Dark Money (2018)


Bil’s rating (out of 5): BBBB.5.  

USA, 2018.  Big Sky Film Productions, Big Mouth Productions, Meerkat Media Collective.  Screenplay by Kimberly Reed, Jay Arthur Sterrenberg.  Cinematography by Eric Phillips-Horst, Kimberly Reed, Jay Arthur Sterrenberg.  Produced by Katy Chevigny.  Music by Miriam Cutler.  Film Editing by Jay Arthur Sterrenberg.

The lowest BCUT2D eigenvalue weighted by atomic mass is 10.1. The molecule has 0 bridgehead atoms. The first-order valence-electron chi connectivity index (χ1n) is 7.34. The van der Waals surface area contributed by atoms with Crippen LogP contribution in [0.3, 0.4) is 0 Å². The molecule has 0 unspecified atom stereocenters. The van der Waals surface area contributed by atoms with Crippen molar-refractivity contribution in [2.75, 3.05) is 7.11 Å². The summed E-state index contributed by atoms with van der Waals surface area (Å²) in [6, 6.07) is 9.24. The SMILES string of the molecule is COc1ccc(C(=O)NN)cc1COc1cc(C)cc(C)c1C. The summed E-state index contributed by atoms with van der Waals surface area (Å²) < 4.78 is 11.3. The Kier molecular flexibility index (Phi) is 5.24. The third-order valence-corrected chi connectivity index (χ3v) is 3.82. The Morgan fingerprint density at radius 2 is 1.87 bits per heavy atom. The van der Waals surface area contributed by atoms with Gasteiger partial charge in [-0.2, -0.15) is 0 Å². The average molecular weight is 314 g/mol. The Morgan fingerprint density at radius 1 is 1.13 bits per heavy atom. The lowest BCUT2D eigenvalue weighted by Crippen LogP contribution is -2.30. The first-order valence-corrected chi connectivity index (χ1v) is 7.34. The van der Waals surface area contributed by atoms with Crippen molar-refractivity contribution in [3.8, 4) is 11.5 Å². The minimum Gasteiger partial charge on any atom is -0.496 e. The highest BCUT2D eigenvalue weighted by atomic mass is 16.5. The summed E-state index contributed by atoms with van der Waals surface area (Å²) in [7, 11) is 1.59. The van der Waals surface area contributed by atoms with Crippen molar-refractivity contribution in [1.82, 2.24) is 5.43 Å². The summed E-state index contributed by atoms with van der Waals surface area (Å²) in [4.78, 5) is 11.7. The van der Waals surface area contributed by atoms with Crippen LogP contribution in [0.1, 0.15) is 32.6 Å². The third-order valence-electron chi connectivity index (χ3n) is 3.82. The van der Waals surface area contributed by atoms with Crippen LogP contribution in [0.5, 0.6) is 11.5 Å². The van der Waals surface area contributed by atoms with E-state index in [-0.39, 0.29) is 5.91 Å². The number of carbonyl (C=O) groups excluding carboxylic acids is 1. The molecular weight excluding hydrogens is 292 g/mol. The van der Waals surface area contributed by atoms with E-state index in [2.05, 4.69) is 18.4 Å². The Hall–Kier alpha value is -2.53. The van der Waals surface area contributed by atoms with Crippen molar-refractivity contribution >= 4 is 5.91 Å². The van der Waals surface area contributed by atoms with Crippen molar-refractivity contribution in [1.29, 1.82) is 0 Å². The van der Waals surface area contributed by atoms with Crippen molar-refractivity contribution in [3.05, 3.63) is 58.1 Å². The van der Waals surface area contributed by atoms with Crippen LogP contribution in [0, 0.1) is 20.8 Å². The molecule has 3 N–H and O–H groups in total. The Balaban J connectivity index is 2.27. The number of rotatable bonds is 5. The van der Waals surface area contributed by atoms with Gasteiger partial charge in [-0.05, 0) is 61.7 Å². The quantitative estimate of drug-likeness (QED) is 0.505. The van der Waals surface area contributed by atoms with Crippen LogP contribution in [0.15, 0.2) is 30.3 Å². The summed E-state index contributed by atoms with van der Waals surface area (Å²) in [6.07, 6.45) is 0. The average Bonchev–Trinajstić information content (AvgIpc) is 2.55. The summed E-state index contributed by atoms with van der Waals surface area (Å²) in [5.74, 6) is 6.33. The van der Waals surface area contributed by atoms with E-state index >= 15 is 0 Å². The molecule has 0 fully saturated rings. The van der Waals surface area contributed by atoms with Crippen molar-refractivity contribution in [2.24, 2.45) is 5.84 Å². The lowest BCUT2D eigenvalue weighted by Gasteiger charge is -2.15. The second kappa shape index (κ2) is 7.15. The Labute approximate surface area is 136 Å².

Campaign financing, as Ann Ravel puts it in this eyepopping documentary, is the gateway issue to just about every other crisis facing American politics today.  The state of Montana is proud of its history as a pioneer in dealing with this matter, noticing the corrupt influence of its copper barons on the state’s governance almost a hundred years ago and enacting laws to limit the amount of money that corporations can give to political campaigns.   The results of the Citizens United case brought to the Supreme Court has chipped away at the country’s protections against this kind of undue influence, something that Montana has felt sharply as their local elections have been marred by a number of nasty smear campaigns taking the form of posters, commercials and postcards making extreme allegations about candidates.  The unsettling aspect of the situation is that the majority of these campaigns are funded by companies that can’t be traced, the “dark money” of the title is the possibility that billionaires with an interest in maintaining control over election outcomes are laundering their contributions through these bogus organizations.  Beginning with Montana and branching out to other states and local governments, director Kimberly Reed examines a number of situations that the Supreme Court decision has put in motion, having at its centre the tale of journalist John Adams, whose dedication to this issue has a devastating effect on his life.  The connection between crooked campaign funding and the country’s general culture of capitalist ambition isn’t examined in this film, and it would be worth knowing why it is that people who receive pamphlets with some pretty outrageous statements on them can’t spot a fake, but that’s not to say this isn’t a fascinating viewing experience with some pretty damning revelations about modern day American life.

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